Scientists Benefit from the Arab Spring
The political changes in north Africa, the movement for political change known as the “Arab Spring” is providing palaeontologists and geologists with the opportunity to explore parts of the continent that hitherto they had been denied access to. Although much of this region is still experiencing turmoil, new fossil discoveries are now being made. For example, a team of scientists from the Carnegie Museum of Natural History (Pittsburgh, Pennsylvania) working closely with a team from the University of Tripoli (Libya), have uncovered the fossilised remains of a number of prehistoric mammals including an ancient member of the Felidae, an example of one of the prehistoric lion genera that existed in Africa during the Oligocene Epoch. The fossils may represent the oldest example of an ancestor of today’s lions discovered to date.
At the turn of the year, team members at Everything Dinosaur were asked to come up with some palaeontology based predictions for 2013. One of the things they predicted was that there would be some exciting fossil discoveries as a result of the greater freedoms being afforded to scientists as a result of the Arab Spring.
To read more about our New Year predictions: Palaeontology Predictions for 2013.
The fossil site, located at Zallah Oasis in the Sirt Basin (central Libya), is approximately 300 miles south-east of Tripoli. The strata represents a marine/continental transitional zone and rodent fossils discovered during an earlier expedition have helped date the site to the Early Oligocene, approximately 32 to 28 million years ago. At this location the scattered columns of petrified trees lie on the surface of the sand, unusual and striking sights in the Sahara desert. Evidence suggests that this area thirty million years ago represented a river basin, an area that was very swampy, hot and humid, an environment similar to the Floridian Everglades today.
Along with turtle and crocodile fossils, the joint U.S and Libyan team have found fossils that represent the oldest member of the cat family found in North Africa, it could be the oldest mammalian carnivore discovered in this part of the world to date.
Commenting on the fossil finds, Christopher Beard, a palaeontologist at the Carnegie Museum of Natural History stated:
“We have found a wonderful new location, unknown to scholars, that offers a unique window on the past.”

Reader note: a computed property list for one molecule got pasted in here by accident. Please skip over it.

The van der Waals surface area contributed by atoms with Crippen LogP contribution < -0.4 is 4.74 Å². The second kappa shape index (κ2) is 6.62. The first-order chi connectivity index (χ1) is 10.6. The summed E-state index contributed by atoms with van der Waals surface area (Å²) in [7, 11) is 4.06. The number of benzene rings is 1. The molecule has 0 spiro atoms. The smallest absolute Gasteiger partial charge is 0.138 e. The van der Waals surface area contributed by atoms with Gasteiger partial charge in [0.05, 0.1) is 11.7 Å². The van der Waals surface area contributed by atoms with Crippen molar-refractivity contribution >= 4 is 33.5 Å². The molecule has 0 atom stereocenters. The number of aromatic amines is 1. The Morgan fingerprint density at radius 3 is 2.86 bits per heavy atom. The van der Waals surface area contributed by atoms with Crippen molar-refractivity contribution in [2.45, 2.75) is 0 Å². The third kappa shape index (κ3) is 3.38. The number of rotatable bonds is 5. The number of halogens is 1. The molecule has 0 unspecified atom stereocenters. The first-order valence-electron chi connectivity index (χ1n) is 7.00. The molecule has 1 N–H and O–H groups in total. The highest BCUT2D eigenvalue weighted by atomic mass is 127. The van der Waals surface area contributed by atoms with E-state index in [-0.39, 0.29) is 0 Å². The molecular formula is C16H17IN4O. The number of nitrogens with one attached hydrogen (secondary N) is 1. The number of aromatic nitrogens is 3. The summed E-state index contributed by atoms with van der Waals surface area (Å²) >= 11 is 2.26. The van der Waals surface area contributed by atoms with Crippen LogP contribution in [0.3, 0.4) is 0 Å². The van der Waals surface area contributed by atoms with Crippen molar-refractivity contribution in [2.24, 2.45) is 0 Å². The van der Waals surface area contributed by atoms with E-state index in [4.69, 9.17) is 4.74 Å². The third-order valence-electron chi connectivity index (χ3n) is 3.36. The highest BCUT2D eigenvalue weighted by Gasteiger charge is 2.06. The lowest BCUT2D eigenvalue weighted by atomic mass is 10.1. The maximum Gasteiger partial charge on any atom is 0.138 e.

However, working in such an environment is not without its trials and tribulations. Not only does the research team have to endure the harsh field conditions with the inherent risks of sun stroke and scorpion stings but due to the difficulties relating to security, a heavily armed escort is required to keep the scientists safe.
The American research team chose to ignore the current advice of the United States Government which warned against all but essential travel to Libya. Indeed, the United Kingdom Foreign and Commonwealth Office has issued similar advice suggesting that all but essential travel to Libya be suspended due to the threat of violence, terrorism and kidnapping. Ignoring these warnings the scientists from the Carnegie Museum organised the field work with the support and assistance of Mustafa Salem from the University of Tripoli. This joint Libyan/American team have been rewarded with the discovery of a new fossil location at Zallah Oasis which may well prove to be one of the most important Cenozoic fossil sites in the whole of Africa.
Described as a location that offers “a spectacular place to look at evolution”, the team are hoping to find more vertebrate fossils including those of primates that may help to flesh out the evolutionary branch that ultimately led to the emergence of our own species.
Dr Beard stated that in Libya there was a tremendous interest in organising further collaborative projects of this nature. The rich and diverse geological history of this part of the world still has a lot of information to yield up to field teams and hopefully working in conjunction with oil companies and other organisations looking for fossil fuels and mineral resources, more expeditions such as this will be allowed to take place.
Hopefully, the fossils discovered in this remote part of the Sahara desert could be brought back to Tripoli or perhaps to Benghazi and put on display so that the Libyan people could be given the chance to learn about their country’s prehistoric past. Although, the mounting of such expeditions remains extremely difficult, restrictions have eased somewhat. For instance, when Dr Beard organised an expedition to Libya in 2010 it took nearly three years to arrange a visa. However, this time all it took was one letter of invitation and kind permission from the Libyan oil company Zueitina to work close to one of their desert facilities.
Whilst the American team have been successful with their request to work in Libya, other scientists from Italy and the United Kingdom are still waiting for security clearance and permission so that they can return to Libya to carry out field work.